During the three months ended December 31, 2018, and 2017, we recognized zero and $114, respectively, in compensation expense related to our restricted stock awards. At December 31, 2018, the unamortized compensation cost related to outstanding unvested restricted stock was zero.

Phantom Stock Units

Director phantom stock units (“Director PSUs”) are primarily granted to the members of the Board of Directors as part of their overall compensation. These Director PSUs are paid via unrestricted stock grants to each director upon their departure from the Board of Directors. We record compensation expense for the full value of the grant on the date of grant. During the three months ended December 31, 2018, and 2017, we recognized $42 and $36, respectively, in compensation expense related to these grants.

 

18


Table of Contents

IES HOLDINGS, INC.

Notes to the Condensed Consolidated Financial Statements

(All Amounts in Thousands Except Share Amounts)

(Unaudited)

 

Performance Based Phantom Stock Units

A performance based phantom stock unit (a “PPSU”) is a contractual right to receive one share of the Company’s common stock upon the achievement of certain specified performance objectives and continued performance of services. During the three months ended December 31, 2018, the Company’s aggregate of three-year PPSUs vested, resulting in the issuance of common stock to employees, leaving no outstanding PPSUs at quarter end. During the three months ended December 31, 2018, and December 31, 2017, we recognized compensation expense of zero and $203, respectively, related to these grants.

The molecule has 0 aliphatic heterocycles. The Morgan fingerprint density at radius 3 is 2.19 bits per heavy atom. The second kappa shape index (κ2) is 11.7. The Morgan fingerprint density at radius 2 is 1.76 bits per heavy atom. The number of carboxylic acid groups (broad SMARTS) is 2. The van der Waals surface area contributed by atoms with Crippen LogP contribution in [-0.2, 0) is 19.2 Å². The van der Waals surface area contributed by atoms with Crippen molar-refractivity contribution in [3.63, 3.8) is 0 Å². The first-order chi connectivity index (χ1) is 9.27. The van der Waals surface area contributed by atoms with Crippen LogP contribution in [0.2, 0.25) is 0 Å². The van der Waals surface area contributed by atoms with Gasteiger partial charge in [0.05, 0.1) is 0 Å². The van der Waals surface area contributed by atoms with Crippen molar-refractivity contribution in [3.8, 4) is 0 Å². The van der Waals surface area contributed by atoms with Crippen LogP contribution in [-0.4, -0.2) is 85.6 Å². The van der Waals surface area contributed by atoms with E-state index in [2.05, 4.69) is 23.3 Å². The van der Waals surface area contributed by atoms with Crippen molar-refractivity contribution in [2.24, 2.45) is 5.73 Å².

8. SECURITIES AND EQUITY INVESTMENTS

Our financial instruments consist of cash and cash equivalents, accounts receivable, notes receivable, investments, accounts payable and a loan agreement. We believe that the carrying value of these financial instruments in the accompanying Condensed Consolidated Balance Sheets approximates their fair value due to their short-term nature. At December 31, 2018 and September 30, 2018, we carried a cost method investment at $558, which is equal to our cost less impairment.

9. EMPLOYEE BENEFIT PLANS

401(k) Plan

In November 1998, we established the IES Holdings, Inc. 401(k) Retirement Savings Plan. All full-time IES employees are eligible to participate on the first day of the month subsequent to completing sixty days of service and attaining age twenty-one. Participants become vested in our matching contributions following three years of service. We also maintain several subsidiary retirement savings plans. During the three months ended December 31, 2018 and 2017, we recognized $423 and $429, respectively, in matching expense.